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Carlo Emanuele I
11th Duca di Savoia
(1562-1630)


Other names: the Great[1]

Other Titles and Honours

Titular King of Cyprus, 1580-1630†[2]
Titular King of Jerusalem, 1580-1630†[2]
Titular King of Armenia, 1580-1630†[2]
Principe di Piemonte, 1580-1630†[3]
Titular Prince of Achaia, 1580-1630†[3]
Principe d'Oneglia, 1580-1630†[3]

Duc de Chablais, 1580-1630†[3]
Duca d'Aosta, 1580-1630†[3]
Duc de Genevois, 1580[3]
Marchese di Susa, 1580-1630†[3]
Marchese di Saluzzo 1601[3]

Conte d'Asti, 1580-1630†[3]
Comte de Nice, 1580-1630†[3]
Comte de Bresse 1580-1601[1]
Comte de Tende, 1580[3]
Comte de Genève, 1580-1630†[3]
Comte de Romont, 1580-1630†[3]
Baron de Vaud, 1580-1630†[3]
Baron de Gex 1580-1601[3]
Signore de Vercelli, 1580-1630†[3]
Seigneur de Bugey, 1580[3]
Seigneur de Fribourg, 1580-1630†[3]
Signore del Marro, 1580[3]
Signore della Prela, 1580[3]

Main Events

Charles Emmanuel continued the his father's policy of profiting by the rivalry of France and Spain in order to round off and extend his dominions. His three chief objects were the conquest of Geneva, of Saluzzo and of Monferrato. Saluzzo he succeeded in wresting from France in 1588. He intervened in the French religious wars, and also fought with Bern and other Swiss cantons, and on the murder of Henry III. of France in 1580, he aspired to the French throne on the strength of the claims of his wife Catherine, sister of Henry of Navarre, afterwards King Henry IV. In 1590, he sent an expedition to Provence in the interests of the Catholic League, and followed it himself later, but the peace of 1593, by which Henry of Navarre was recognised as king of France, put an end to his ambitions. In the war between France and Spain, Charles sided with the latter, with varying success. Finally, by the peace of Lyons in 1601, he gave up all territories beyond the Rhone, but his possession of Saluzzo was confirmed. He now meditated a further enterprise against Geneva. but his attempt to capture the city by treachery and with the help of Spain (the famous escalade) in 1602 failed completely. The next few years were filled with negotiations and intrigues with Spain and France which did not lead to any particular result, but on the death in 1612 of Duke Francesco Gonzaga of Mantua, who was lord of Monferrato, Charles Emmanuel made a successful coup de main on that district. This arrayed the Venetians, Tuscany, the Empire and Spain against him, and he was obliged to relinquish his conquest. The Spaniards invaded the duchy from Lombardy, and although the duke was defeated several times, he fought bravely, gained some successes, and the terms of the peace of 1618 left him more or less in the status quo ante. We next find him aspiring to the imperial crown in 1619, but without success. In 1628 he was in alliance with Spain in the war against France. The French invaded the duchy, which, being abandoned by Spain, was overrun by their armies. The duke fought desperately, but was taken ill at Savigliano and he died. Charles Emmanuel achieved a great reputation as a statesman and warrior, and increased the prestige of Savoy, but he was too shifty and ingenious, and his schemes ended in disaster.[4]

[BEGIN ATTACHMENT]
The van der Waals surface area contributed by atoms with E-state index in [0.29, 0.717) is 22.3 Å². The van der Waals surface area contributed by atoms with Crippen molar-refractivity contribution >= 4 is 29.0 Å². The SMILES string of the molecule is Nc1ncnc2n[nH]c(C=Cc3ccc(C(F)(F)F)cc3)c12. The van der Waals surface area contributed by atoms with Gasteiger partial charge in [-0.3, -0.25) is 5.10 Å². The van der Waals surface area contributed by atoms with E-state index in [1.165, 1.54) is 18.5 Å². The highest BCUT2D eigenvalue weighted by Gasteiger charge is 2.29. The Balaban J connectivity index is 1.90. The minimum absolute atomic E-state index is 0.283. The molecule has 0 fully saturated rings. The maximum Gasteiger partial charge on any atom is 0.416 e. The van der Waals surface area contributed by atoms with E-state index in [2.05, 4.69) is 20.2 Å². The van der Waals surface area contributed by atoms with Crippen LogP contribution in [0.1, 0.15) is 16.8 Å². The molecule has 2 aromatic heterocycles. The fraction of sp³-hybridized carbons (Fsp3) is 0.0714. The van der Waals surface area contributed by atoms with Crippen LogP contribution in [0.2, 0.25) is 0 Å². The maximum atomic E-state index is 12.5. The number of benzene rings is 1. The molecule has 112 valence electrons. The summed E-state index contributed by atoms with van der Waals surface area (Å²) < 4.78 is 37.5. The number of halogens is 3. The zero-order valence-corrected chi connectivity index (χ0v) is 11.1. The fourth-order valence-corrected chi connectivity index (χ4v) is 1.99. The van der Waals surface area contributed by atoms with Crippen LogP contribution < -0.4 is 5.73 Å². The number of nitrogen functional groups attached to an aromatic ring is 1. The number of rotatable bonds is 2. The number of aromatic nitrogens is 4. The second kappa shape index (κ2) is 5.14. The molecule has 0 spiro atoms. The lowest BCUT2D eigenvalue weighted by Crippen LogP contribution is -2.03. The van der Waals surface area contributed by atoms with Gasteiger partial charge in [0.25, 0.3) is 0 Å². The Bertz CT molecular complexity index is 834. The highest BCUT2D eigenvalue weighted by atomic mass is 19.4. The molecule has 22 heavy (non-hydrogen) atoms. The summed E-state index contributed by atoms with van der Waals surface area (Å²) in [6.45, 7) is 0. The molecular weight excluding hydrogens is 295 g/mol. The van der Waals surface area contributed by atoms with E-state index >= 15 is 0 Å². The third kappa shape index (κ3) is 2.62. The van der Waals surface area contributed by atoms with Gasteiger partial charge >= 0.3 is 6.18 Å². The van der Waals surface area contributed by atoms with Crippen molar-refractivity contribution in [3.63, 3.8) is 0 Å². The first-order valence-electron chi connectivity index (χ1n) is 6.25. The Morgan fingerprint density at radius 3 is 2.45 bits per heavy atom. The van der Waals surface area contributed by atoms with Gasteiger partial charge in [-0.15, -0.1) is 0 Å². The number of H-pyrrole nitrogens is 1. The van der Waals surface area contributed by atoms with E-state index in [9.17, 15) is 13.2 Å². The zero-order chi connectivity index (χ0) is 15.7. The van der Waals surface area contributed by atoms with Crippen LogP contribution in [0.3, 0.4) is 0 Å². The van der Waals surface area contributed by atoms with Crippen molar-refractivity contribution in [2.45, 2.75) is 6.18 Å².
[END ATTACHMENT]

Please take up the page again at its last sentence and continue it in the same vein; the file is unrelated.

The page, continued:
Place of birth: Rivoli[1]
Place of marriage: Saragossa[1]
Place of death: Savigliano[1]
Place of burial: Vico[1]


 
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Sources

1. H. Montgomery-Massingberd, ed. Burke's Royal Families of the World. Volume I: Europe & Latin America. London: Burke’s Peerage Ltd., 1977.

2. K.M. Setton, ed. A History of the Crusades, vol. 2. Wisconsin: Princeton University of Wisconsin Press, 1969.

3. S. Guichenon. Histoire généalogique de la royale maison de Savoie, vol. 2. Turin: chez Jean-Michel Briolo, 1778.

4. Encyclopaedia Britannica: A Dictionary of Arts, Sciences, Literature and General Information, 11th edn, vol. 5. New York: Encyclopaedia Britannica Co., 1911.
 

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